10:00 am Gov. Mark Sanford
Governor Mark Sanford of South Carolina discusses the newly revised edition of his 2000 book The Trust Committed to Me, now entitled The Tryst Committed by Me. The book has been updated with new material about the governor's unconventional approach to crisis management, a strategy that relies on multiple teary narcissistic public apologies played out over an extended period of time. Governor Sanford also reveals that he and his South American paramour did the Lambada together, even though he was fully aware that it is the forbidden dance.
4:00 pm The Book Review Crisis
A panel of authors discusses the dearth of book review coverage in daily newspapers. Alice Hoffman points out the important cultural service performed by the idiots and morons who write book reviews, and Alain de Botton suggests that, while critics should be hated till the day they die and wished nothing but ill will in every career move they make, they still perform a valuable function, especially when they write nice reviews of his work. Also weighing in is Ayelet Waldman, who posits that certain reviewers should rot in hell, presumably because Hades is as much in need of vibrant cultural debate as we are. As a public service, C-SPAN will run an onscreen crawl throughout the program listing the home phone numbers and email addresses of major book critics.
11:00 am James Frey
The controversial author of the embellished memoir A Million Little Pieces talks about his forthcoming YA novel, I Am Number Four. Mr. Frey says I Am Number Four is the first volume in a series of six books, or maybe twenty-two, or, why not, seventy-eight books, and that HarperCollins paid "in the low nine figures" because they were so happy with his last book, the novel Bright Shiny Morning, which, according to Mr. Frey, sold "three-quarters of a gazillion copies." Frey says the main character of his new book is actually identified as Number Three in the text, but lies about it because "four is a much more impressive number. " He describes I Am Number Four as a story about teenage space aliens hiding on Earth, though one insider who saw the manuscript says it consists entirely of the phrase "All work and no play makes James a dull boy" repeated for five hundred pages in a variety of fonts and tab settings.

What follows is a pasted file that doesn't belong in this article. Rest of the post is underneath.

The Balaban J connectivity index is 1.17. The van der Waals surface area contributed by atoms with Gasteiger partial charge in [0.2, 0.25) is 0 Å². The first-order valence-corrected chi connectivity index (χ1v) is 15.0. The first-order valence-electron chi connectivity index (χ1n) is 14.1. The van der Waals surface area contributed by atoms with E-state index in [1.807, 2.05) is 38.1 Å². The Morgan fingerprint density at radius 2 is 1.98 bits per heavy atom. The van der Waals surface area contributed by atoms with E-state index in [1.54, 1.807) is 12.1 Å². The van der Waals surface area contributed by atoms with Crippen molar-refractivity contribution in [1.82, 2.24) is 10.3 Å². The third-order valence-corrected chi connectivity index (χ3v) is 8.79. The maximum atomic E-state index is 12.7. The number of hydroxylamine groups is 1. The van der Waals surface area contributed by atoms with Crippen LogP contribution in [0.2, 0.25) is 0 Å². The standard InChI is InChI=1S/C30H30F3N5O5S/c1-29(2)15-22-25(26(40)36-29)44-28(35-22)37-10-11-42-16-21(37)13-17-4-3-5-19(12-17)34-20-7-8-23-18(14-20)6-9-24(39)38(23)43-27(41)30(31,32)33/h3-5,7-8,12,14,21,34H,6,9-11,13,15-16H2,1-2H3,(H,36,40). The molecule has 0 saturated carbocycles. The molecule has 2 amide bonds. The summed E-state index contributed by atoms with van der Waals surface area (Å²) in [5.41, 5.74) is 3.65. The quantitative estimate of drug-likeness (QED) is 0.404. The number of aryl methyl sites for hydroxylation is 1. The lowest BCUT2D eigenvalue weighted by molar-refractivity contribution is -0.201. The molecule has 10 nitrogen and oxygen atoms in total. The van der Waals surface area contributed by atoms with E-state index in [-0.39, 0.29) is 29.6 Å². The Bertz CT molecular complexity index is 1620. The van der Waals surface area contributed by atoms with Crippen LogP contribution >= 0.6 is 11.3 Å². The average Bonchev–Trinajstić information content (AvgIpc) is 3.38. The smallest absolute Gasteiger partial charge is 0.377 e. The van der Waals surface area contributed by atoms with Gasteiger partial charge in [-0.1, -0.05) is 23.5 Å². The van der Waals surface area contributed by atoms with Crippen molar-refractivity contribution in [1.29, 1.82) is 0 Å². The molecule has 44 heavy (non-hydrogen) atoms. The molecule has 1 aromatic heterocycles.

2:00 pm J.D. California
After a federal court banned U.S. publication of 60 Year Later: Coming Through the Rye, his unauthorized sequel to J.D. Salinger's The Catcher in the Rye, Mr. California reveals that he wants to put the Salinger affair behind him, concentrate on the future, and take his literary career in an entirely new direction. He discusses his work in progress, 50 Years Later: Zanny and Frooey.